As far as improving my fuel economy by using a lower viscosity gear lube in my truck, it sounds as though the benefits are not really measurable and the risks are too great to take a chance at this time.

Change More than Oil

As I was writing this article, GMC e-mailed its Top 10 fuel saving tactics to me. Just in case you missed it, they are as follows:

1. Go the speed limit. Use cruise control.

2. Drive evenly. Avoid hard stops.

3. Avoid idling and rush-hour traffic.

4. Open windows at slow speeds. Use air conditioning on highways.

5. Remove junk from the trunk.

6. Fill up when its cool and before holidays.

7. Dont top off gasoline and tighten the cap.

8. Use the correct fuel grade.

9. Dont accelerate uphill.

10. Avoid rooftop carriers.

For most of us, its hard to avoid rush-hour traffic. As far as driving habits are concerned (e.g., speed and road practices), most of us grew up driving in better times when go, go, go was the norm. It seemed as though we were always in a hurry to get someplace. That hasnt changed very much. In my case, it has required a great deal of retraining and Im still learning.

Where I live in Arizona, opening the windows in lieu of air conditioning is not a good idea in the summer! Filling up when its cool is also difficult in these parts. In fact, there has been a lot of discussion locally about what should be the standard temperature for weight-to-volume conversions for fuel. As most of you know, 60 degrees F is the temperature selected a number of years ago as representative of the average temperature across the United States. Here in the Phoenix area, 60 F is probably a bit low in the summer, but in the winter, it is an advantage to the consumer. However, thats a subject for another article.

Some of GMCs supplemental recommendations are to change your oil to the recommended grade, make sure your fuel system is clean and functioning properly, inflate your tires and keep them at the proper pressure, etc. There are literally dozens of other suggestions for maximizing fuel economy, and I recommend that anyone who is interested just surf the web to see whats out there. (Just remember to be skeptical about what you read.)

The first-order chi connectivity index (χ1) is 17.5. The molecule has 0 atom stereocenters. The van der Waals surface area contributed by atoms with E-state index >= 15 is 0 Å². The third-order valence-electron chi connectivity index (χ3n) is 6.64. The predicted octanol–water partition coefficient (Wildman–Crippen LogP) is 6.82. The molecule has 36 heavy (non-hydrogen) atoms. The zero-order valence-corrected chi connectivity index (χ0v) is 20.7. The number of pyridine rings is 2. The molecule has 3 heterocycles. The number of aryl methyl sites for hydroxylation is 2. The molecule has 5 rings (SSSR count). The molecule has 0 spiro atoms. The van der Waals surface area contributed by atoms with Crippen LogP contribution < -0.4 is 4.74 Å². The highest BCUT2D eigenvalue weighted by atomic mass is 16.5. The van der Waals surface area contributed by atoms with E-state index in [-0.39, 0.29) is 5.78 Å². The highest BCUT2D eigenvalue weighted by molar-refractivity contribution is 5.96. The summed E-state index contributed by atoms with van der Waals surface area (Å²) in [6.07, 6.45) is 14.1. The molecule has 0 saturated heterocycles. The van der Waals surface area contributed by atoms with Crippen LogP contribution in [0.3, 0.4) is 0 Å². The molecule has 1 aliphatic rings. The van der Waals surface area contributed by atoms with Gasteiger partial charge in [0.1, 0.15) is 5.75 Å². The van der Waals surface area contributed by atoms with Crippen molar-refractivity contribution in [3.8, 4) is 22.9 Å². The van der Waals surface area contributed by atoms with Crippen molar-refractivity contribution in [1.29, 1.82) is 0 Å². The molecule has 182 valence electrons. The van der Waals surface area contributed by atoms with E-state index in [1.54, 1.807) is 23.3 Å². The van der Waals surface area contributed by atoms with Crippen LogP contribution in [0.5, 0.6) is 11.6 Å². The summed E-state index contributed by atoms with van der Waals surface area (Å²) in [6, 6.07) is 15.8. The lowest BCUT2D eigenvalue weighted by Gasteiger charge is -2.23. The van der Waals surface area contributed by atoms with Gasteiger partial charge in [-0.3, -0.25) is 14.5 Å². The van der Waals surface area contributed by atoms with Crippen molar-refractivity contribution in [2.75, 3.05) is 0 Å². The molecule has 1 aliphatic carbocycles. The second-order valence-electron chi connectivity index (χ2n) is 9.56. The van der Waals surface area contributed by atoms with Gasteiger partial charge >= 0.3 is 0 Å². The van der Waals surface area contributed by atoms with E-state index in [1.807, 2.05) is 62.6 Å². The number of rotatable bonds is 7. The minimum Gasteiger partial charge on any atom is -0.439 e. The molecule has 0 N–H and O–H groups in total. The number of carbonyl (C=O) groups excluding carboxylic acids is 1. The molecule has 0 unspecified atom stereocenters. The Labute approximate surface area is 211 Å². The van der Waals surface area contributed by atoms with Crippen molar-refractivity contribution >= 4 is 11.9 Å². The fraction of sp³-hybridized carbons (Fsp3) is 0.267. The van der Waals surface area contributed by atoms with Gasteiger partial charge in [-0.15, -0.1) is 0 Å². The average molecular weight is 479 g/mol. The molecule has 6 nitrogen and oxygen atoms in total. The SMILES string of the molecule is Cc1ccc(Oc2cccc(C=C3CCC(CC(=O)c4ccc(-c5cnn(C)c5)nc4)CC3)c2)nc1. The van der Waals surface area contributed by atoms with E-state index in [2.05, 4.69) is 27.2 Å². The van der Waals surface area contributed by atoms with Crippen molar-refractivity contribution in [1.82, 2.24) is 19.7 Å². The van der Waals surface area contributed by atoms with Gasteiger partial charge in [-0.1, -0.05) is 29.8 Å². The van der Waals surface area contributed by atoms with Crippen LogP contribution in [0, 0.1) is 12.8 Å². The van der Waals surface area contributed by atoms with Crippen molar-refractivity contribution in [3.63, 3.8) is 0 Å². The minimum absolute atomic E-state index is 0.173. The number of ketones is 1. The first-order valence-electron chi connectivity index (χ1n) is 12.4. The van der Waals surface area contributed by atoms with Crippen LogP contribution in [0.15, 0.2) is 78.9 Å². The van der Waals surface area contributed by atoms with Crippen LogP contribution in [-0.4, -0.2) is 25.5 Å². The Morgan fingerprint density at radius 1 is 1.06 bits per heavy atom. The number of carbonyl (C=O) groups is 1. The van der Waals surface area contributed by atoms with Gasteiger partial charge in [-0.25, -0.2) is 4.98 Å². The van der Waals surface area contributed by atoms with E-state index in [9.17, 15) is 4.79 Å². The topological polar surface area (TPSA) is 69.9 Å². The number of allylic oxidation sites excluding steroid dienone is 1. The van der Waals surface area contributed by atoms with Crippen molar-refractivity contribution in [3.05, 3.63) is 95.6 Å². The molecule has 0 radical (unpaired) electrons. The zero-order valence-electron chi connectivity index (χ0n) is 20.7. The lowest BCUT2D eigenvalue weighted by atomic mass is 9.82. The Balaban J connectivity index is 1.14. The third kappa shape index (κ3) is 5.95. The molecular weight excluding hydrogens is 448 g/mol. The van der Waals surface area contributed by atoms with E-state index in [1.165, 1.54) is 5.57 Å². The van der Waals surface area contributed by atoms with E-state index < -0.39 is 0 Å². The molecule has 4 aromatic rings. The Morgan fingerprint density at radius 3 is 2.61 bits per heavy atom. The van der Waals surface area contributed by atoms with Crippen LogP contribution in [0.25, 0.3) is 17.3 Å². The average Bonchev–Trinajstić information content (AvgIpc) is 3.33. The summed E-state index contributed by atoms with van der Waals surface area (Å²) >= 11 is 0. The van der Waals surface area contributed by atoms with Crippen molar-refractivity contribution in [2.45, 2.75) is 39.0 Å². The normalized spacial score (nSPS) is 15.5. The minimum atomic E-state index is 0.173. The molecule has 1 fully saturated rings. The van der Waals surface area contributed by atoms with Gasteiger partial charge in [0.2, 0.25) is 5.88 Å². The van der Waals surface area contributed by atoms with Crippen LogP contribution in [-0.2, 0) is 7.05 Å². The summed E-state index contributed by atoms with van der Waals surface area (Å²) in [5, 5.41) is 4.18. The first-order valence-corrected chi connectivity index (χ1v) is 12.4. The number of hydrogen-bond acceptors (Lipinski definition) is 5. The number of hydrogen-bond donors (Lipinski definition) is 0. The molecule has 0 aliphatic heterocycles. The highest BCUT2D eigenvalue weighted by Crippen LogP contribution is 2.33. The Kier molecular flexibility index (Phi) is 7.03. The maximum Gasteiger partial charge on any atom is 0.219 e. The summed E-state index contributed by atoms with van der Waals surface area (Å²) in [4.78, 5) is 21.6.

Stopping Losses

One area of interest is the amount of energy lost between the fuel coming in and the vehicle moving down the road. The EPA has detailed the various factors relating to energy losses – from the engine to the driveline and over the road – for vehicles in urban and highway modes. (See chart on page 8.)

What is so amazing about this analysis is the variety and magnitude of energy losses that occur. No wonder the automakers go nuts trying to squeeze every bit of fuel economy out of their fleets.

In the case of my truck, I have never seriously considered investing in a bed cover. After seeing that there is an 11 percent loss in efficiency due to aerodynamics at highway speeds, I am now shopping for something to streamline the air flow over the vehicle. Even a snap-on tarp could help. In fact, taking the tailgate off will help by allowing for smoother air-flow over the trucks body. Im not sure I can calculate the impact of this aerodynamic fix but assuming that half of my driving is urban and half is highway, the average impact of aerodynamic losses would appear to be 5.5 percent. If I can cut that in half by covering the truck bed, I could perhaps capture 2 percent or 3 percent improved fuel economy. Thats about 0.5 mpg, or another 12 miles per tank full. Not much, but it is a step in the right direction, and five times what Ill gain from a lower-viscosity engine oil.

Some of you regular readers are probably saying about now, What happened to Steves view that such small changes will never be detected by the average driver? I guess that even an old curmudgeon like me can see the light.

Gidgets and Gadgets

No discussion of fuel economy would be complete without mentioning the many (and I do mean many) devices that are offered to save gasoline. They can be grouped as either fuel-mixing or fuel-modifying devices. Some purport to improve the mixing of fuel and air by creating turbulence in the intake manifold. Some claim to align the fuel molecules for more complete combustion. Other devices claim to convert water to hydrogen and others use platinum in a water solution to catalyze combustion.

The EPA has looked at over 100 of these devices and has found that none of them deliver on their promise of improved fuel economy. Popular Mechanics tested a number of these devices and got results similar to the EPA findings.

So the bottom line to fuel economy is to follow a few guidelines:

1. Maintain your vehicle.

2. Make sure you use

the right lubricants for all parts of the vehicle.

3. Use good driving practices.

4. Dont bite on claims of great improvements in fuel economy by using add-on devices.

Drive safely and economically.